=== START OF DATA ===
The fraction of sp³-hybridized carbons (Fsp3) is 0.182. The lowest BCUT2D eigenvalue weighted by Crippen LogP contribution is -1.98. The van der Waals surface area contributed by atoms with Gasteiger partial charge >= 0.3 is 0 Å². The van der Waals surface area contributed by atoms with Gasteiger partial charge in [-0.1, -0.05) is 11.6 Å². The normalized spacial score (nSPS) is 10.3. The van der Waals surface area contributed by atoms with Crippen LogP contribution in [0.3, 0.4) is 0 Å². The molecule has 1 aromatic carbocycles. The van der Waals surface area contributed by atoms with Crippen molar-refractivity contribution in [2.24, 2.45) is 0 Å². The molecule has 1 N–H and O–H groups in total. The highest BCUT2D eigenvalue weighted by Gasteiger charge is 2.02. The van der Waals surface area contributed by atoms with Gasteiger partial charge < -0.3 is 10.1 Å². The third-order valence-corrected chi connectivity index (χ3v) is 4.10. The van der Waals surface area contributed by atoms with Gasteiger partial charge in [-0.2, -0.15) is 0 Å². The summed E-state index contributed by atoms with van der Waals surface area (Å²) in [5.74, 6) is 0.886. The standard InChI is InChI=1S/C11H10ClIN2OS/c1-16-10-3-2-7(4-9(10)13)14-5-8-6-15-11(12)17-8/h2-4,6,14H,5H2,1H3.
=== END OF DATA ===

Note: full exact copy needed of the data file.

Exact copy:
The fraction of sp³-hybridized carbons (Fsp3) is 0.182. The lowest BCUT2D eigenvalue weighted by Crippen LogP contribution is -1.98. The van der Waals surface area contributed by atoms with Gasteiger partial charge >= 0.3 is 0 Å². The van der Waals surface area contributed by atoms with Gasteiger partial charge in [-0.1, -0.05) is 11.6 Å². The normalized spacial score (nSPS) is 10.3. The van der Waals surface area contributed by atoms with Crippen LogP contribution in [0.3, 0.4) is 0 Å². The molecule has 1 aromatic carbocycles. The van der Waals surface area contributed by atoms with Crippen molar-refractivity contribution in [2.24, 2.45) is 0 Å². The molecule has 1 N–H and O–H groups in total. The highest BCUT2D eigenvalue weighted by Gasteiger charge is 2.02. The van der Waals surface area contributed by atoms with Gasteiger partial charge < -0.3 is 10.1 Å². The third-order valence-corrected chi connectivity index (χ3v) is 4.10. The van der Waals surface area contributed by atoms with Gasteiger partial charge in [-0.2, -0.15) is 0 Å². The summed E-state index contributed by atoms with van der Waals surface area (Å²) in [5.74, 6) is 0.886. The standard InChI is InChI=1S/C11H10ClIN2OS/c1-16-10-3-2-7(4-9(10)13)14-5-8-6-15-11(12)17-8/h2-4,6,14H,5H2,1H3.